Wednesday, September 30, 2009

dairy cows have it the worst

Law school is really taking a toll on The Colonic. My apologies. Hopefully, I'll get into a better swing of things.

Before I hit the books, I thought I would clear up the air about dairy cows.

There is a belief that dairy is a happy-cow sort of product. No killing, just milk extraction. Actually, dairy cows have it the worst. I like PETA's explanation of the double-whammy that dairy cows face:

Cows on dairy factory farms often spend years in intensive confinement, forced to stand in feces- and urine-soaked mud as they’re repeatedly impregnated and pushed to produce huge amounts of milk that strain their bodies.Eventually, their bodies give out from the strain, and their “thank you” is to be loaded on a truck and sold for slaughter.

…Our investigator witnessed lame cows struggling to stand and walk as they were herded to the milking machines; cows who could not stand on their own being kicked, jabbed in the spine with a blade, and electro-shocked; and dying cows who were denied even a mercy killing to relieve their pain.

Ethical treatment of animals aside, this is a repulsive breeding ground for bacteria and other health disasters.


*A note about PETA: I only support PETA in it's undercover footage and a small handful of publicity stunts (pregnant women in pig cages was awesome). Their ads are generally either sexist, transphobic, weightist, or some humiliate some other minority.

Boxer & Kerry drop a climate bill

Finally, we're making some moves (and riiighttt before the Power Shift Regional Summits, no less).

I don't have time to get too crazy right now, but here is a quick summary:

"Clean Energy Jobs and American Power Act," comes in at 821 pages, starting with a mandate by 2020 to curb the nation's greenhouse gas emissions by 20 percent from 2005 levels. It omits many details, leaving negotiations with Democrats and Republican moderates to fill in the blanks.

But the measure offers specifics on several critical issues, ranging from incentives for natural gas and nuclear power to how Congress can promote tree planting and sustainable farming practices as alternative compliance options for industry.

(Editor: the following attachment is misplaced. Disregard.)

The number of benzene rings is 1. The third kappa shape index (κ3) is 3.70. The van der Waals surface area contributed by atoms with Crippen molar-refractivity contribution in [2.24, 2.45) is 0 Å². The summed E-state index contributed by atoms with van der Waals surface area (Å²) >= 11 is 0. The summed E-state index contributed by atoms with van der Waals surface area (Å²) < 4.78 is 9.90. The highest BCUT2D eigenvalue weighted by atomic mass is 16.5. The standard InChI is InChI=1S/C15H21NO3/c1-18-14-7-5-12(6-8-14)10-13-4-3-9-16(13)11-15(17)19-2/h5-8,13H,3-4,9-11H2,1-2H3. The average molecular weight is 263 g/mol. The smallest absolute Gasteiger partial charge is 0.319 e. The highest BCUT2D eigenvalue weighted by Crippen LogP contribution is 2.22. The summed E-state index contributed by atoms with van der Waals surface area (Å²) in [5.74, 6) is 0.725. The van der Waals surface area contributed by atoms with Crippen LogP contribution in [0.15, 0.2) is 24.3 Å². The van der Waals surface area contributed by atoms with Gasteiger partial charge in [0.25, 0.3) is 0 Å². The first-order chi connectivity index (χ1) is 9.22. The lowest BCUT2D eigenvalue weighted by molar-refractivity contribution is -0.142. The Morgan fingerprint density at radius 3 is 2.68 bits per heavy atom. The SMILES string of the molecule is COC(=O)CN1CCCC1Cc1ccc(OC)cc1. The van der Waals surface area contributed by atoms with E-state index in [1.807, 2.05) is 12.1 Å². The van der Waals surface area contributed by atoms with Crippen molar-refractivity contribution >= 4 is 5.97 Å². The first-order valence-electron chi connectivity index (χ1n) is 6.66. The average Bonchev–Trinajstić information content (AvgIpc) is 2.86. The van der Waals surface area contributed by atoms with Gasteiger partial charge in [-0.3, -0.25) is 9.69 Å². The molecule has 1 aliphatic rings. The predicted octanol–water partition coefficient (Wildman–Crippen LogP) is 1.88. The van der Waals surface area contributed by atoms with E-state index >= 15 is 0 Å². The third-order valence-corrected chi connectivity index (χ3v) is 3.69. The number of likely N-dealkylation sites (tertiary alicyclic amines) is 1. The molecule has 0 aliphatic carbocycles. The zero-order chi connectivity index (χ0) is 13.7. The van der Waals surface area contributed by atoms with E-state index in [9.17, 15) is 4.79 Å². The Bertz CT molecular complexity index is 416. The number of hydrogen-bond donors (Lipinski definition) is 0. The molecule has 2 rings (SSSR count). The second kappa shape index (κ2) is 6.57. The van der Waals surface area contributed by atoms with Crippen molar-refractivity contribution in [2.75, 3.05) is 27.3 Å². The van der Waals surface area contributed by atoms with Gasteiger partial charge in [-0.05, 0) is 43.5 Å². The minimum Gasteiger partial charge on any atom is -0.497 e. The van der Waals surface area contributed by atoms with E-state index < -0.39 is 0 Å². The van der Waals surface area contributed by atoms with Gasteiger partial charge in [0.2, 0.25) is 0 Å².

The bill's sponsors also sought to change the legislative lingo surrounding the bill, dropping references to "cap and trade." Instead, Boxer and Kerry released a summary of their bill that labeled greenhouse gas trading provisions as a "Pollution Reduction and Investment" program. Boxer also touted a proposal allocating emission allowances that is aimed at fiscal conservatives who think past climate proposals cost too much.

"The bill does not add one penny to the deficit," Boxer said. "We're very excited about that." full article

coal company settles lawsuit regarding toxic mine

I've been posting a lot about coal mining, its contamination of water, and public health. Finally, some relief:

A coalition of environmental groups emerged victorious today when Patriot Coal agreed to test a new way to remove selenium from coal mine run-off.

The West Virginia-based coal company agreed to the deal to settle a lawsuit filed by the Ohio Valley Environmental Coalition and West Virginia Highlands Conservancy which made allegations that the company had violated the Clean Water Act.

The company will test a reverse osmosis process that could cost up to $350,000 and also agreed to pay the environmental groups’ legal fees and a $50,000 fine. By striking the deal, they bought themselves more time to make the change; they now have until April 5th, 2010, nearly a full year extension. full article

Monday, September 28, 2009

Power Shift regional summits

If you've been missing Power Shift because it has been too difficult to travel to DC, check out the regional Power Shift summits. I'll be hitting up the Virginia summit.

Thursday, September 24, 2009

speaking of renewable energy going nowhere fast...

Here's an uplifting (sarcasm for upsetting) piece from the New York Times regarding this week's global meeting of world leaders and their discussion on climate change:

The negotiations for a new international agreement to curb emissions of greenhouse gases have stalled, making an agreement in Copenhagen by December difficult.

...In speech after speech, presidents and prime ministers of countries large and small spoke with soaring promises about the importance of confronting the problem for future generations. But when it came down to the nuts-and-bolts promises of what they were prepared to do in the next decade, experts and analysts were disappointed that there were no bold new proposals, particularly from the United States. full article

Senate Dems do something for the environment

Since I have yet to post my official blog on my opinions about health care reform dominating political discourse and the public forum--putting the environment on the back burner--suffice it to say that I am happy to hear (small) moves are still happening (slowly, and without visibility).

CREDO recently had a call-to-action because:

Senator Lisa Murkowski of Alaska has proposed an amendment to EPA's fiscal 2010 spending bill that would strip EPA of the ability to regulate greenhouse gas emissions from coal plants and polluting industries.